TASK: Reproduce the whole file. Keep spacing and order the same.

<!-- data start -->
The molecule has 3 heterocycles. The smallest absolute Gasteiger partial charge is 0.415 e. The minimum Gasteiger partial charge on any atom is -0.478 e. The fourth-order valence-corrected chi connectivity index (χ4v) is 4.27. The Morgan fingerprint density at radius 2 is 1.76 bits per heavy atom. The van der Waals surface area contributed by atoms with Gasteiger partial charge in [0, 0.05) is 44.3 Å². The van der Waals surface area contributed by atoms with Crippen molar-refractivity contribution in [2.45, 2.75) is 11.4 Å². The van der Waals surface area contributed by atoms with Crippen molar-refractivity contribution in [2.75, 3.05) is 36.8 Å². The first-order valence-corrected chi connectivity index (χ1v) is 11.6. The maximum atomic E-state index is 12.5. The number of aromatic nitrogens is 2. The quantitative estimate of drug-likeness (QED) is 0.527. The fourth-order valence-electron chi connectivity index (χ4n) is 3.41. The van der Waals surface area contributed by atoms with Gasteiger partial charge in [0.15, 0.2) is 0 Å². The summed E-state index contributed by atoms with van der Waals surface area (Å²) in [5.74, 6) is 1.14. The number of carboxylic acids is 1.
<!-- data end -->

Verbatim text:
The molecule has 3 heterocycles. The smallest absolute Gasteiger partial charge is 0.415 e. The minimum Gasteiger partial charge on any atom is -0.478 e. The fourth-order valence-corrected chi connectivity index (χ4v) is 4.27. The Morgan fingerprint density at radius 2 is 1.76 bits per heavy atom. The van der Waals surface area contributed by atoms with Gasteiger partial charge in [0, 0.05) is 44.3 Å². The van der Waals surface area contributed by atoms with Crippen molar-refractivity contribution in [2.45, 2.75) is 11.4 Å². The van der Waals surface area contributed by atoms with Crippen molar-refractivity contribution in [2.75, 3.05) is 36.8 Å². The first-order valence-corrected chi connectivity index (χ1v) is 11.6. The maximum atomic E-state index is 12.5. The number of aromatic nitrogens is 2. The quantitative estimate of drug-likeness (QED) is 0.527. The fourth-order valence-electron chi connectivity index (χ4n) is 3.41. The van der Waals surface area contributed by atoms with Gasteiger partial charge in [0.15, 0.2) is 0 Å². The summed E-state index contributed by atoms with van der Waals surface area (Å²) in [5.74, 6) is 1.14. The number of carboxylic acids is 1.